A catalog of my hero’s difficulties would not be complete without acknowledgement of both psychic and spiritual sufferings. And this is where the real heroic harrowing comes in. He had punctuated the first day with prayer, and ended it with more. (Later he discovered that people across the USA had been praying for him.) On the second day Donn was afflicted with images of delusion so strong that he was instantly convinced of their reality. He could not understand why people and mechanisms would not respond to him when he tried to communicate or confront them. It wasn’t until his knees, on trying to stand, appeared as metallic mechanisms that his prayers took on a strong character and were no longer simply a matter of habit. His prayers became a potent necessity.
Praying worked miracles in his ordeal, but always he felt God encouraging him to get up and keep walking. He had to make choices regarding his route that were beyond his ken. There was the time he decided to forsake an old tote road and telephone line tacked to trees in order to follow the water. Things of human make he came across in this wilderness were moldering and decrepit, camps, bedding, empty tin cans. Sometimes he was forced just to put one foot before the other. Sometimes he was unable to do so and had to crawl. Once he felt strong gentle hands lifting him by the shoulders, setting him on uncertain trembling legs, moving him along just a bit.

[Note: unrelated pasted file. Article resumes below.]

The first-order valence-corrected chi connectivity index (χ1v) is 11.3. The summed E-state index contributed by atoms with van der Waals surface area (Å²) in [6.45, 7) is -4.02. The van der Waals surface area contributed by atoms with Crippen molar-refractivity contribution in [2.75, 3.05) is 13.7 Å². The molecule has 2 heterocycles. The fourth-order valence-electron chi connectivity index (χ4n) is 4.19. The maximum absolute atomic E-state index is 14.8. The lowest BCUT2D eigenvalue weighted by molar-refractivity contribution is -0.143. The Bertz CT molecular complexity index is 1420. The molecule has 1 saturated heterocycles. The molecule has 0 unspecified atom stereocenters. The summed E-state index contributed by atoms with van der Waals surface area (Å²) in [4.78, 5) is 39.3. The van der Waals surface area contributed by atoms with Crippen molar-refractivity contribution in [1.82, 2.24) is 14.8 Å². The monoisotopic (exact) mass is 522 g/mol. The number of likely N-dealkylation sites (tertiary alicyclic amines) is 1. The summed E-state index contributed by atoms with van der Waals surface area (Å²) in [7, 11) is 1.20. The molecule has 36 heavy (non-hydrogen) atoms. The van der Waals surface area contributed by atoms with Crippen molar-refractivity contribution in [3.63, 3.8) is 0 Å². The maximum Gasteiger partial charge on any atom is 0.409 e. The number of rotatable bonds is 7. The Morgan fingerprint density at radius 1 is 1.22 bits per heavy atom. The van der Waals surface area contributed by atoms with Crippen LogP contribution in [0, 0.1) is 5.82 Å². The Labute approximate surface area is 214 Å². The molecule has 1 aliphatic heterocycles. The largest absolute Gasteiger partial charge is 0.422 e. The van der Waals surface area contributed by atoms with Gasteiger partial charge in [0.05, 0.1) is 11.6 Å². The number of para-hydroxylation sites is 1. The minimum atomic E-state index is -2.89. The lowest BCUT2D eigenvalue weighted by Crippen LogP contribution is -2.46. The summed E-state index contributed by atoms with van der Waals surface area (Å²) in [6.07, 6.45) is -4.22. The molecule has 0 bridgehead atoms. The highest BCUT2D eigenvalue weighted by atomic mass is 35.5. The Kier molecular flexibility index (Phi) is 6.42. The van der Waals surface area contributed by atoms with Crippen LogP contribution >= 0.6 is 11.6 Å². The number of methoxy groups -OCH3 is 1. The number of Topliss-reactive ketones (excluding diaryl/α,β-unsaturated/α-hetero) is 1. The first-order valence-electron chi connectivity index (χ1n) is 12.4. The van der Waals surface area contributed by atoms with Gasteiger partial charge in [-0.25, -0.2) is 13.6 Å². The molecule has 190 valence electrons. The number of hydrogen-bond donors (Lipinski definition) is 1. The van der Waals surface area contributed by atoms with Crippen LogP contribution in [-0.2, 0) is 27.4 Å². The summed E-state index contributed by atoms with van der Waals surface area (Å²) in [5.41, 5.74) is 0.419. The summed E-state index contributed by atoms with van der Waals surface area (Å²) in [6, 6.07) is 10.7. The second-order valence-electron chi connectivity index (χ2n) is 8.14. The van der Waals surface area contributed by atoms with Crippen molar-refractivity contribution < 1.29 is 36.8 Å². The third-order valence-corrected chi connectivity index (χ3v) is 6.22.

Sometimes it seemed Someone else was talking to me. They wanted me out of the woods, going home. They would keep me sane if I listened.
Another time, near the end, he felt empty blackness come up into his head and mind. To me this blackness seems spiritual in nature but may have been caused by near starvation. Or perhaps it was simply incapacity of a body that could not follow on forever.
As noted, the book was first written and published in 1939 after the ordeal, but has since become iconic, and read in the Maine schools. The same first person narrative in other editions of print and audio have followed, with plans to dramatize.
The riveting audio book performance is by actor Amon Purinton. He portrayed the experience of Donn’s receiving a bowl of soup, after near starvation in the wilderness as though he were being given a chalice of shed blood just then turned into wine.
One thing to add to this catalog of heroic ordeal. My hero, Donn Fendler, was 12 years old when he was lost on Katahdin in Maine.
Donn Fendler, Lost on a Mountain in Maine.
The riveting audio book performance is by child actor Amon Purinton. He made the experience of Donn’s seeing a bowl of soup miraculous.
And here is a connection to science fiction: Lost On A Mountain In Malacandra
The Hunt Trail Donn climbed to reach the summit: